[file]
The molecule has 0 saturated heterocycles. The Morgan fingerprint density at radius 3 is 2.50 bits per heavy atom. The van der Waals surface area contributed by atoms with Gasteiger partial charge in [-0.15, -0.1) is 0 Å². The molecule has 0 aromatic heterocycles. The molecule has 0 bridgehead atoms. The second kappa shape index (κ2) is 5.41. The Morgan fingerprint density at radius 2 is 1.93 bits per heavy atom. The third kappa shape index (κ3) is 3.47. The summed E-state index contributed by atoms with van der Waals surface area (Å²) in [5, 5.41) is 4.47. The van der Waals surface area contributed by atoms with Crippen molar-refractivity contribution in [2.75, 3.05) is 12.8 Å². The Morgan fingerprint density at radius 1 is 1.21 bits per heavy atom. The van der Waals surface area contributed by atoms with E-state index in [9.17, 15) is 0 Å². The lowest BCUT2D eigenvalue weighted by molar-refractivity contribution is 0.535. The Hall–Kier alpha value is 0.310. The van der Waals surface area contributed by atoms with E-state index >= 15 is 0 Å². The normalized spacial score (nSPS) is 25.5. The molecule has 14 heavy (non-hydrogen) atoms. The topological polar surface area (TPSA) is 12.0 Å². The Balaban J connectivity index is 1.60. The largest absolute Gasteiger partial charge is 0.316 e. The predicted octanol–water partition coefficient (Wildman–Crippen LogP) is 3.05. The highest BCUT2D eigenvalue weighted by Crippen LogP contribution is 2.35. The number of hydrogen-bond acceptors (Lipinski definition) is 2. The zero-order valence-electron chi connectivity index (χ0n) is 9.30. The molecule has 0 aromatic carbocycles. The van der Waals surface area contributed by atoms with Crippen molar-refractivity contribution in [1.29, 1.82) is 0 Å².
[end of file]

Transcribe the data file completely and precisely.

The molecule has 0 saturated heterocycles. The Morgan fingerprint density at radius 3 is 2.50 bits per heavy atom. The van der Waals surface area contributed by atoms with Gasteiger partial charge in [-0.15, -0.1) is 0 Å². The molecule has 0 aromatic heterocycles. The molecule has 0 bridgehead atoms. The second kappa shape index (κ2) is 5.41. The Morgan fingerprint density at radius 2 is 1.93 bits per heavy atom. The third kappa shape index (κ3) is 3.47. The summed E-state index contributed by atoms with van der Waals surface area (Å²) in [5, 5.41) is 4.47. The van der Waals surface area contributed by atoms with Crippen molar-refractivity contribution in [2.75, 3.05) is 12.8 Å². The Morgan fingerprint density at radius 1 is 1.21 bits per heavy atom. The van der Waals surface area contributed by atoms with E-state index in [9.17, 15) is 0 Å². The lowest BCUT2D eigenvalue weighted by molar-refractivity contribution is 0.535. The Hall–Kier alpha value is 0.310. The van der Waals surface area contributed by atoms with E-state index >= 15 is 0 Å². The normalized spacial score (nSPS) is 25.5. The molecule has 14 heavy (non-hydrogen) atoms. The topological polar surface area (TPSA) is 12.0 Å². The Balaban J connectivity index is 1.60. The largest absolute Gasteiger partial charge is 0.316 e. The predicted octanol–water partition coefficient (Wildman–Crippen LogP) is 3.05. The highest BCUT2D eigenvalue weighted by Crippen LogP contribution is 2.35. The number of hydrogen-bond acceptors (Lipinski definition) is 2. The zero-order valence-electron chi connectivity index (χ0n) is 9.30. The molecule has 0 aromatic carbocycles. The van der Waals surface area contributed by atoms with Crippen molar-refractivity contribution in [1.29, 1.82) is 0 Å².